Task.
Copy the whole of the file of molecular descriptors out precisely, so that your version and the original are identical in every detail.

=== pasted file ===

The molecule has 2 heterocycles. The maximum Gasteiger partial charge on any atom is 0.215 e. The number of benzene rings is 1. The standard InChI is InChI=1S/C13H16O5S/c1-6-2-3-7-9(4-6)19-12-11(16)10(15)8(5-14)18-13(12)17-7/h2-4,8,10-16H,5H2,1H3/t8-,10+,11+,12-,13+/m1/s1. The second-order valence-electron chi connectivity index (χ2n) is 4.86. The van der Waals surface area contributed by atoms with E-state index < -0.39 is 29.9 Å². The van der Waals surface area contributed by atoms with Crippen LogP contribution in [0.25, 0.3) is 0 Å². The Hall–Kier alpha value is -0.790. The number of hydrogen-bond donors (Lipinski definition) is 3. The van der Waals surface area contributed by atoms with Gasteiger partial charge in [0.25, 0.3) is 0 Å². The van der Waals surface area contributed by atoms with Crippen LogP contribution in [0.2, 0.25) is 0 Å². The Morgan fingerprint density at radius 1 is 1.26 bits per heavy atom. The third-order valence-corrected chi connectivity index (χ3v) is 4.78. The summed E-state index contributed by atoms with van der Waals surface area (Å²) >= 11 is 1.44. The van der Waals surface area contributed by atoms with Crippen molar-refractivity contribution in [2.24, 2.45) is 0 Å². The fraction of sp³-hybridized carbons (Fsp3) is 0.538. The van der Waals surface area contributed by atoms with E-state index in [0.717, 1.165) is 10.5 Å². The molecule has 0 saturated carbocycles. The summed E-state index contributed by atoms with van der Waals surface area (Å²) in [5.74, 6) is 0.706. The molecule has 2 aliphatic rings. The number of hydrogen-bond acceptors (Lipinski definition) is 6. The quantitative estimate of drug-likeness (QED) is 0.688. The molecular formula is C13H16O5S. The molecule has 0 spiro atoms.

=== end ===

The molecule has 2 heterocycles. The maximum Gasteiger partial charge on any atom is 0.215 e. The number of benzene rings is 1. The standard InChI is InChI=1S/C13H16O5S/c1-6-2-3-7-9(4-6)19-12-11(16)10(15)8(5-14)18-13(12)17-7/h2-4,8,10-16H,5H2,1H3/t8-,10+,11+,12-,13+/m1/s1. The second-order valence-electron chi connectivity index (χ2n) is 4.86. The van der Waals surface area contributed by atoms with E-state index < -0.39 is 29.9 Å². The van der Waals surface area contributed by atoms with Crippen LogP contribution in [0.25, 0.3) is 0 Å². The Hall–Kier alpha value is -0.790. The number of hydrogen-bond donors (Lipinski definition) is 3. The van der Waals surface area contributed by atoms with Gasteiger partial charge in [0.25, 0.3) is 0 Å². The van der Waals surface area contributed by atoms with Crippen LogP contribution in [0.2, 0.25) is 0 Å². The Morgan fingerprint density at radius 1 is 1.26 bits per heavy atom. The third-order valence-corrected chi connectivity index (χ3v) is 4.78. The summed E-state index contributed by atoms with van der Waals surface area (Å²) >= 11 is 1.44. The van der Waals surface area contributed by atoms with Crippen molar-refractivity contribution in [2.24, 2.45) is 0 Å². The fraction of sp³-hybridized carbons (Fsp3) is 0.538. The van der Waals surface area contributed by atoms with E-state index in [0.717, 1.165) is 10.5 Å². The molecule has 0 saturated carbocycles. The summed E-state index contributed by atoms with van der Waals surface area (Å²) in [5.74, 6) is 0.706. The molecule has 2 aliphatic rings. The number of hydrogen-bond acceptors (Lipinski definition) is 6. The quantitative estimate of drug-likeness (QED) is 0.688. The molecular formula is C13H16O5S. The molecule has 0 spiro atoms.